The Problem with the Case Method
Most business schools use the Case Method to teach students about business. Basically, you are given a description of a company (either real or made-up) with a specific business problem. You then need to analyze the problem and present a solution to the professor in a report.
Except—this teaches you nothing about business. The Case Method is an inferior teaching technique and you should be skeptical of any school that promotes it as a primary means of instruction.
The Case Method doesn’t work because it assumes the world is static: that understanding a past business decision will help you make a better decision when similar circumstances arrive in the future. This may have been a fair assumption in the 20th century, but today you can no longer assume the future will look the same as the present.
As the first graduate business school1, Harvard Business School pioneered the Case Method in 1908. Because the educators at the time had never taught business before, they copied the academic model from law schools. Harvard Law School trained lawyers to study historical legal cases, analyze those past decisions, and apply the decisions to future cases. Thus, the business Case Method was born.2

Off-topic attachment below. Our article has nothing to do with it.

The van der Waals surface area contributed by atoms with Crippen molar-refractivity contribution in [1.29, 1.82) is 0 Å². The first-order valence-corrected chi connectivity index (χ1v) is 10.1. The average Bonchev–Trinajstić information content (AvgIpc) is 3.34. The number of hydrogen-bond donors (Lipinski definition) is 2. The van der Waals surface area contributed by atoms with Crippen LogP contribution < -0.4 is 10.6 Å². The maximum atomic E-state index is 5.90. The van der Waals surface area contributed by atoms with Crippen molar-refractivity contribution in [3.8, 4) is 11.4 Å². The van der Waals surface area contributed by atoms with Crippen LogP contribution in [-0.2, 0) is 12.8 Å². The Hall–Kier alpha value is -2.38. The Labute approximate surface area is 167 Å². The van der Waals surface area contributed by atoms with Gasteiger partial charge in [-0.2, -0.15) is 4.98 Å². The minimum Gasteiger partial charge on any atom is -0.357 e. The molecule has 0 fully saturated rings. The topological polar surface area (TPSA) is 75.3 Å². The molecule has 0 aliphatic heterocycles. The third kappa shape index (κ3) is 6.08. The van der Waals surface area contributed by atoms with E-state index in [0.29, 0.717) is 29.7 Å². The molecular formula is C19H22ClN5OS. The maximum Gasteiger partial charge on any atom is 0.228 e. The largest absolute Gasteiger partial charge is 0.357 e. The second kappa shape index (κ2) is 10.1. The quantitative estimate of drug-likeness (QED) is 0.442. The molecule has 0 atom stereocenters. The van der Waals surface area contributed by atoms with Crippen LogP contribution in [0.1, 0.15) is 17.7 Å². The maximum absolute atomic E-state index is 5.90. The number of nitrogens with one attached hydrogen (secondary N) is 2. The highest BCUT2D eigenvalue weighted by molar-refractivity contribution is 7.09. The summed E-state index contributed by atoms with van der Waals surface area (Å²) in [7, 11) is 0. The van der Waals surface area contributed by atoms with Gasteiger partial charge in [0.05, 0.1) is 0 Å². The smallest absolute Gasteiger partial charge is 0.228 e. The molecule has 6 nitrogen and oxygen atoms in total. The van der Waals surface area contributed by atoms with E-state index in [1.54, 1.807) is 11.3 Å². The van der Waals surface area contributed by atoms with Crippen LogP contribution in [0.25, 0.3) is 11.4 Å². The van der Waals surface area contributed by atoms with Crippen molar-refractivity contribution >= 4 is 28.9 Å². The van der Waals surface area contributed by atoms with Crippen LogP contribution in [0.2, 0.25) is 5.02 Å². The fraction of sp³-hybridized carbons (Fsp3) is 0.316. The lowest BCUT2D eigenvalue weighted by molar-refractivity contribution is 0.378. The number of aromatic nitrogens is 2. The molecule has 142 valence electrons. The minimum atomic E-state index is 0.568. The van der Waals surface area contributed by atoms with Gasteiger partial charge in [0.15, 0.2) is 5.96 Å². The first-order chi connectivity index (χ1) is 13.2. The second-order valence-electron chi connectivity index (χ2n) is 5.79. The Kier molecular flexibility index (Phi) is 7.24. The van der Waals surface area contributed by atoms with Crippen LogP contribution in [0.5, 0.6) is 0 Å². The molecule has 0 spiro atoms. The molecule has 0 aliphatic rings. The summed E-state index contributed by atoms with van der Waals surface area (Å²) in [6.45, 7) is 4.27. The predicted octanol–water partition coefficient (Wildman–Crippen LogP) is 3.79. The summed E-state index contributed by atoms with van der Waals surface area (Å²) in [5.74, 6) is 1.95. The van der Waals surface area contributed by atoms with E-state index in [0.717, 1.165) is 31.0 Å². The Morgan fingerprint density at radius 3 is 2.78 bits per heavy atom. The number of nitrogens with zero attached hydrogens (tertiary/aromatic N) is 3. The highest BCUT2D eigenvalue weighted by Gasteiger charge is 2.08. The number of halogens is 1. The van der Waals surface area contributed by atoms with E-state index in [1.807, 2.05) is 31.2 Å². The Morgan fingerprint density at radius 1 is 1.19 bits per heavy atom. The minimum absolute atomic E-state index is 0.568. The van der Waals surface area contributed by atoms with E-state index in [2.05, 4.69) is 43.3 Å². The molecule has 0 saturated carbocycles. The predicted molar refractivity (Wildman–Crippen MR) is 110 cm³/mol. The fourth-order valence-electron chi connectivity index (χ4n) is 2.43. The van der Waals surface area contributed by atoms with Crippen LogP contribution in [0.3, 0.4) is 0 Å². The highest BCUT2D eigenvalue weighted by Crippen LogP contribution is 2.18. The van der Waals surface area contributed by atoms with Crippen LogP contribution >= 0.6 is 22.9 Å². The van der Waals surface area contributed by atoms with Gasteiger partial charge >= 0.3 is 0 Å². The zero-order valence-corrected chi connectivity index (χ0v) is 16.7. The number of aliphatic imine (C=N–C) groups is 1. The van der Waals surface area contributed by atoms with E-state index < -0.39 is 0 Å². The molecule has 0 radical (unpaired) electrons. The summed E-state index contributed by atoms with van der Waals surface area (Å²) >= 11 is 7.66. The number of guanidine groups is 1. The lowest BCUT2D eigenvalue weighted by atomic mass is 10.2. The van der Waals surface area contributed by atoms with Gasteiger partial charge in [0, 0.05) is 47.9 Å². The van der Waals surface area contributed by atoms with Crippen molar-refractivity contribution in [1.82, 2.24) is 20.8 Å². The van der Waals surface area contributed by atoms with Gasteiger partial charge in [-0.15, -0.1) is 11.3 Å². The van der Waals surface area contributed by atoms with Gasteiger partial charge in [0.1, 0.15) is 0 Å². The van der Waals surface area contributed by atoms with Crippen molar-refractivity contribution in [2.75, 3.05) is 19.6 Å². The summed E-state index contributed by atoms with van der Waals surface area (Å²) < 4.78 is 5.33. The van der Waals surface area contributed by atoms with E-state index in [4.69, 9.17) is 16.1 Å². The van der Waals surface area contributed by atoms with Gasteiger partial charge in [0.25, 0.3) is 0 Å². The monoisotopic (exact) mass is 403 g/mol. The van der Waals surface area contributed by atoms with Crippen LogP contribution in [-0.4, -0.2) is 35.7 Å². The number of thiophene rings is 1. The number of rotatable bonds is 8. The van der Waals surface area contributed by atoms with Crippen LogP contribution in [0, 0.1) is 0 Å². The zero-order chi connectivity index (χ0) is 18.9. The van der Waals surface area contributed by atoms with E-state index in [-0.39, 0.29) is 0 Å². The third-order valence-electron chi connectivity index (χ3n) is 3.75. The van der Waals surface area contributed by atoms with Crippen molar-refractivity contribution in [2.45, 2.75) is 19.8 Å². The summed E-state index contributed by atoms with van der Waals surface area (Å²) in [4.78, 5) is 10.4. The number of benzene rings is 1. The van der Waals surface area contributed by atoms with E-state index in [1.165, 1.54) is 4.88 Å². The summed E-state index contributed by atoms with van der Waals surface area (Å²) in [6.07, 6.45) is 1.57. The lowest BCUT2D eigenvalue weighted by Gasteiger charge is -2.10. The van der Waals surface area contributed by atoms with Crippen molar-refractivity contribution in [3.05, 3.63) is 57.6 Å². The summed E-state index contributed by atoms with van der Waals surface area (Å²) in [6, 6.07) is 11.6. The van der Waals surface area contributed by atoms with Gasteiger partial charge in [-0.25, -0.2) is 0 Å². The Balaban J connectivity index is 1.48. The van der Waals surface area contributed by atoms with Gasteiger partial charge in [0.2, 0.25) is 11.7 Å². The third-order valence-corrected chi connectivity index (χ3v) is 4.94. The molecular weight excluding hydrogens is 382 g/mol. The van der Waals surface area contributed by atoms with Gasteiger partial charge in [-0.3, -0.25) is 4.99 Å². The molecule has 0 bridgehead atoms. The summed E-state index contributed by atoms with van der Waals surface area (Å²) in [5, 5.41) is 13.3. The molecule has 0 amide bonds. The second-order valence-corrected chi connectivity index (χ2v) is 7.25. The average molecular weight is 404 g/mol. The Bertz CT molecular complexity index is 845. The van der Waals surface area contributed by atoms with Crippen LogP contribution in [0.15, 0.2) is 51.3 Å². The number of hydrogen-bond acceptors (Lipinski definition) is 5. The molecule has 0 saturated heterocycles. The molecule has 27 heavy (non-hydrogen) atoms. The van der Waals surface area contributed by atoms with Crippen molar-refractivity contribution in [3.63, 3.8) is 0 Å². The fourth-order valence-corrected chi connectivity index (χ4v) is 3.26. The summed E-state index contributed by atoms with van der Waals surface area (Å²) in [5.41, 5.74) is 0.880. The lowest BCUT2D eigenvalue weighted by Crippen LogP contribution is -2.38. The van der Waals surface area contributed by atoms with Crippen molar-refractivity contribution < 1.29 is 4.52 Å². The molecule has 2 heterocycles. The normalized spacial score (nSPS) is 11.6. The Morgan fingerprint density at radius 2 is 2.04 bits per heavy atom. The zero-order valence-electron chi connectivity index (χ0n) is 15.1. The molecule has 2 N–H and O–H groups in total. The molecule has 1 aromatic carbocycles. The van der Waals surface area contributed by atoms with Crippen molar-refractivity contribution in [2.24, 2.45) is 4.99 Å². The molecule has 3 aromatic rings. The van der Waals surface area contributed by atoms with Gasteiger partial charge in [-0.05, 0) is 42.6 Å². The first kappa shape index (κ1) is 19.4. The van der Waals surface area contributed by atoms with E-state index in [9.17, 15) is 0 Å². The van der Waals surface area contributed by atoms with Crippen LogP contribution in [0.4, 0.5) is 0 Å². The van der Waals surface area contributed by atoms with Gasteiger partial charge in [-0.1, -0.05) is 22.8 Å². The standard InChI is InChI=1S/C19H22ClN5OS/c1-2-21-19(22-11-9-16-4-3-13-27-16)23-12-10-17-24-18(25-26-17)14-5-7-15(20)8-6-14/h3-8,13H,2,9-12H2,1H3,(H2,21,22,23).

Now, the Case Method works for law schools because law (especially English common law) is fundamentally based on historical precedent. New laws are built atop the old, and today’s law is just the cumulative sum of all the decisions that came before. The easiest way to win your case is to convince the court that your case is exactly analogous to a previous winning case, so it is sensible that studying old cases makes you a better lawyer.
Does studying old business decisions make you a better businessperson? Yes! Well, it did in the 20th century, when the name of the game was mass production. The titans of steel, oil, and automobiles won their markets and built huge monopolies as they took proven business models and ruthlessly copy/pasted them. In that era, you could reliably extrapolate past successes into the future.
But we live in a different era now. New technologies that wash away your basic assumptions arrive in regular waves. If you are trying to be an entrepreneur, the Case Method is anti-useful. By definition, the entrepreneur is trying to create a business where no prior examples exist. Copying a prior example makes you merely a glorified franchisee.3 Even if you want to grow an incumbent business, it’s just too easy for an upstart to growth hack its way into stealing 90% of your market share in a few short years.